By Tracey D. Rauh
New Hampshire Business Review, August 1, 1997
Reprinted with permission of the New Hampshire Business Review
Lisa Noonis talks about clarity, communication, timeliness and pulling together creative talent when discussing the building blocks of success for her business. In the same conversation, she's likely to talk at least a bit about the importance of professional passion.
The Hampton-based Noonis loves what she does. And she takes it seriously. The combination is working nicely for the energetic, young graphic designer.
Noonis launched her business in Hampton after spending years working for others and gaining a strong background in print, production and accounts management, and art direction. Her depth of experience lends a level-headedness to her approach to marketing and communications.
It's an approach that's yielding results: Two years into business, Noonis and her creative team won top honors in the 22nd annual Graniteer Awards show.
Sponsored by the Advertising Association of New Hampshire, the annual Graniteer Awards recognize the best work coming from New Hampshire advertisers and advertising agencies. Noonis collaborated with freelance writer Ted Sink and photographer Carl Austin Hyatt on a capabilities brochure for MicroArts Inc., which won Best of Show and first-place in Self-Promotion.
MicroArts is a Greenland-based software company. Sink and Hyatt are both Portsmouth-based artists. Judges for the competition are professionals from all over the country, who made comments like, "the most complete piece I've ever seen," "evokes emotion," and "well written and well thought out, not overdone."
Noonis credits the achievement to striking the balance between Sink's outstanding copywriting and direction, Hyatt's extraordinary ability to capture the essence of people on film and her own design and art direction.
It took the fight team, she stresses. Which is what Noonis' business is really all about: Pulling together everything it takes to write, design, produce and print high-end communications pieces for a variety of small businesses, corporations and other organizations. Noonis orchestrates this process from start to finish.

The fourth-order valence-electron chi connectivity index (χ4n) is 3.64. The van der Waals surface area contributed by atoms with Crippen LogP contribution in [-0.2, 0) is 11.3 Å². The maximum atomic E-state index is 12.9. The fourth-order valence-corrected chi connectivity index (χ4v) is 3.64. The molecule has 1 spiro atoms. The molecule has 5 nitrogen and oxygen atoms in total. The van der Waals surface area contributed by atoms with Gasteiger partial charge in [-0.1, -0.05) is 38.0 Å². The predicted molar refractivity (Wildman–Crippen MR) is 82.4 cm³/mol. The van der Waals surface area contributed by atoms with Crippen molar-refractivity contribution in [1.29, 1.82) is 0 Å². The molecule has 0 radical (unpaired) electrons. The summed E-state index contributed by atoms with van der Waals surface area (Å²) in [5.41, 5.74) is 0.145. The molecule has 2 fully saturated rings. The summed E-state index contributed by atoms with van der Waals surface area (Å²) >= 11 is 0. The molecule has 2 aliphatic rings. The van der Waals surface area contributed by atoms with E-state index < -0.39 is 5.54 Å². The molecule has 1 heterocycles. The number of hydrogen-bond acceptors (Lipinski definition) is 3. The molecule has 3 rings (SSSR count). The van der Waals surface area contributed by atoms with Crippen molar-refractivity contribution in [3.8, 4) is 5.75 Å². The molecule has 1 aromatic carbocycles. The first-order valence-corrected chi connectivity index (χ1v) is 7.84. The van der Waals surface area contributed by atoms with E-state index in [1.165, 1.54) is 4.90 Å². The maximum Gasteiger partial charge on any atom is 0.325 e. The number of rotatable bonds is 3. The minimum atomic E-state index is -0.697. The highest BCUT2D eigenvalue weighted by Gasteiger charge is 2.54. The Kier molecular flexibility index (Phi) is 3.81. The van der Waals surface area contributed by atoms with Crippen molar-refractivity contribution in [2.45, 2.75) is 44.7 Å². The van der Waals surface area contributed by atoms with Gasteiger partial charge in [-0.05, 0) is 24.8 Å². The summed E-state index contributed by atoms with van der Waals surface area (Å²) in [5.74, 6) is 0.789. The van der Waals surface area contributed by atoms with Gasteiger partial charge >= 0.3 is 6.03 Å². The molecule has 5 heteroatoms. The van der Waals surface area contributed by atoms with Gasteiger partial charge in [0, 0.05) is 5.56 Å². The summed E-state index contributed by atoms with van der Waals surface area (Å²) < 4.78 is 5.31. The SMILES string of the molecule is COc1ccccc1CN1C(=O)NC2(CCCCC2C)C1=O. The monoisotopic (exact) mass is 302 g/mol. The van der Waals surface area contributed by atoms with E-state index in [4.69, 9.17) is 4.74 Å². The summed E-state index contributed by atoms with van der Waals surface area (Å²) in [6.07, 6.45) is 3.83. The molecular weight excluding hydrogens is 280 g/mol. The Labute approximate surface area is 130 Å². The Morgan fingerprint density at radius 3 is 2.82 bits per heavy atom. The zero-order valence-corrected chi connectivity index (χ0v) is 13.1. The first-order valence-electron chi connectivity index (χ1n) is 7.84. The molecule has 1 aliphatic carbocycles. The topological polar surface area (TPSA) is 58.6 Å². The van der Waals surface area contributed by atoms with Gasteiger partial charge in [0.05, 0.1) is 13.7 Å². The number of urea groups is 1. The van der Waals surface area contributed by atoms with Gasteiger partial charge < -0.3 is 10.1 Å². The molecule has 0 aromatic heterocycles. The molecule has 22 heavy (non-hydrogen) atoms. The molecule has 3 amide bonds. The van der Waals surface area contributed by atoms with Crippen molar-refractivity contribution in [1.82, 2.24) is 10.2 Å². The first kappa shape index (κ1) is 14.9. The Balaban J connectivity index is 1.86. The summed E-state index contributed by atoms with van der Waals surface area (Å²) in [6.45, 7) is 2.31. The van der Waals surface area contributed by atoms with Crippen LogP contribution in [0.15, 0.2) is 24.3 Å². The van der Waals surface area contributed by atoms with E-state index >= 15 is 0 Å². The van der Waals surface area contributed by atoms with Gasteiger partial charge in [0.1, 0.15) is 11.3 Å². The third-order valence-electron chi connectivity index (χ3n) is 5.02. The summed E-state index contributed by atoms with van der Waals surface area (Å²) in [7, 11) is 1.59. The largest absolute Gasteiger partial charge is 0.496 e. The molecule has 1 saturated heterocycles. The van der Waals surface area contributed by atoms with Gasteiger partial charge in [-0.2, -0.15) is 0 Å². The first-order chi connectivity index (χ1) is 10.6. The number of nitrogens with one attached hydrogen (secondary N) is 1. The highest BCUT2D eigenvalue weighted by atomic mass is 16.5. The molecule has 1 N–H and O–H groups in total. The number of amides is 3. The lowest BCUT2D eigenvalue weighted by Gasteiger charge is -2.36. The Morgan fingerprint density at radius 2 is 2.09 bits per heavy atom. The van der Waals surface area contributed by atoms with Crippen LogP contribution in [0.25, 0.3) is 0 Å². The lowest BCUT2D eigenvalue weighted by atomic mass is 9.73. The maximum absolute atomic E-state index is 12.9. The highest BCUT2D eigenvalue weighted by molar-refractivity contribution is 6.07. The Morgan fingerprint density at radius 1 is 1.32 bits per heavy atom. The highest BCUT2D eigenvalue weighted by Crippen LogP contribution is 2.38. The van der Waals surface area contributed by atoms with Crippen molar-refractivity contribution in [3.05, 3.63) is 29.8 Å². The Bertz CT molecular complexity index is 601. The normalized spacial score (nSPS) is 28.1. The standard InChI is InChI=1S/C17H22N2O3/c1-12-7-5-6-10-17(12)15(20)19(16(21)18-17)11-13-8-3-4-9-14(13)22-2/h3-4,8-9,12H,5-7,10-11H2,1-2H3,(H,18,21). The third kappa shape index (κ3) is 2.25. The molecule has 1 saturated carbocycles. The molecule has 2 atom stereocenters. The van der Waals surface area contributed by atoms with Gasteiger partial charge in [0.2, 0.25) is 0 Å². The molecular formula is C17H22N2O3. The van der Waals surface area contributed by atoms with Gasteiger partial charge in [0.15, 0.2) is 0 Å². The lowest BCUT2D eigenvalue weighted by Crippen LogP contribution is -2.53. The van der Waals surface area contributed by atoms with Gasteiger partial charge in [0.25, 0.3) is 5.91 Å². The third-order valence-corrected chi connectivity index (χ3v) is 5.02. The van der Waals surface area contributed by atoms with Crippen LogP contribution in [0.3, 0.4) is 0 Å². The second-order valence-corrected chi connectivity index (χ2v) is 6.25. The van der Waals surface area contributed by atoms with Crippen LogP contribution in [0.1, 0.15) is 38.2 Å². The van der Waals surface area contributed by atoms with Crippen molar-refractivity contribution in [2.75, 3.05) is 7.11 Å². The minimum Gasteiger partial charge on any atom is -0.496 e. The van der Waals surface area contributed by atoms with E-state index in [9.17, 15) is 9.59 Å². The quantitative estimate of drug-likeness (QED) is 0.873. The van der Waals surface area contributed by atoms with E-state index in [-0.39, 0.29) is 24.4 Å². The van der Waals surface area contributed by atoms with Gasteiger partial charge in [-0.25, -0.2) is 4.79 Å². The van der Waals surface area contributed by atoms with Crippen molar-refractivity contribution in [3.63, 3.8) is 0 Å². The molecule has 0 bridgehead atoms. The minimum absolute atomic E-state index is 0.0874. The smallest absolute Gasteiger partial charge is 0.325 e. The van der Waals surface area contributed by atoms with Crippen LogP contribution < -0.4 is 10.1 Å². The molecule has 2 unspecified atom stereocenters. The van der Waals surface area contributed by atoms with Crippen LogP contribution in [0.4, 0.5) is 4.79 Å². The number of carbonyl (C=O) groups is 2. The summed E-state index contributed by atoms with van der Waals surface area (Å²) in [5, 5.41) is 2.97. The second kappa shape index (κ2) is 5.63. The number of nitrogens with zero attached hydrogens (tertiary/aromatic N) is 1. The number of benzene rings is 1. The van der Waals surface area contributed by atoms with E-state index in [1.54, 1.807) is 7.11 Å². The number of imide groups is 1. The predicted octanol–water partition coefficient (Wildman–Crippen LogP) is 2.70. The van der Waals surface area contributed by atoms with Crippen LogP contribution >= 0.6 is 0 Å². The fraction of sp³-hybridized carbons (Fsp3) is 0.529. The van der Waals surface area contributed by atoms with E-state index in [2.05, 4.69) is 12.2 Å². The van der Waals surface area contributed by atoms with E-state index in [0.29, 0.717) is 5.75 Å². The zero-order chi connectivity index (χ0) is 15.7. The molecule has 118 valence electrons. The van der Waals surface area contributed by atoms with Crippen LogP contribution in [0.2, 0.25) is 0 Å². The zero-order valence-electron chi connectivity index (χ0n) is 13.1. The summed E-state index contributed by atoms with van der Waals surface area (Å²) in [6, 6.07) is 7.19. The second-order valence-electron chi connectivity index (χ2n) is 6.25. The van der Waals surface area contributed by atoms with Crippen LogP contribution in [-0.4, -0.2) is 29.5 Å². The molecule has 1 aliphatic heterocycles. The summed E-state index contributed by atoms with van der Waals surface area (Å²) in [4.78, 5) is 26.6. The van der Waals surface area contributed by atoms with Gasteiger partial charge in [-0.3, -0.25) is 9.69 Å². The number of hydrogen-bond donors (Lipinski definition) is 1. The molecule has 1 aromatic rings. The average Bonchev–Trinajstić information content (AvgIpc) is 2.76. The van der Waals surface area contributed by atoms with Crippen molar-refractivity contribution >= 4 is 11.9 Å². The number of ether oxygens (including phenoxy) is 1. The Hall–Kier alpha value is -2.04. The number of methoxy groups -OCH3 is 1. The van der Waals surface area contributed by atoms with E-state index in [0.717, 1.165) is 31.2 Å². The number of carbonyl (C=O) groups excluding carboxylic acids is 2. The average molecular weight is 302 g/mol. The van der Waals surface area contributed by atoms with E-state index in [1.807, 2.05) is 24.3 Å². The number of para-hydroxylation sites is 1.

"My goal is to create great work. To stay real and to stay human," she said. "To do this, I need to partner with the right combination of freelance writers, illustrators and photographers."
Success, she said, can be largely measured by the accuracy of the message, which is more difficult to deliver than one may imagine.
"To companies, the most important thing is for their audience to get the message they want to send," said Noonis. And since the audience is busy and constantly surrounded with distractions, it's difficult to even get their attention, never mind get the message across, too.
"That's part of the reason I don't like to overdesign. The message can get lost," she explained. "I tend to keep it simple but poignant."
As a rule, she works closely with clients, taking ample time to ask the right questions and to introduce them to writers and photographers in the early stages. She believes there's a lot of value in putting creative people face-to-face with clients.
"I always found that as a creative mind, I would ask a whole different set of questions than the account executive. Contact is paramount in nailing the conceptual direction of a piece," she said.
Sometimes, the result is a flashy four-color brochure with witty writing and fun illustrations. Other times, it's more serious and true-to-life, like the MicroArts brochure, which features black-and-white photographs and philosophical prose. Noonis said the design was a natural for this company of young and inspired energetics. It's a great example of the process in action.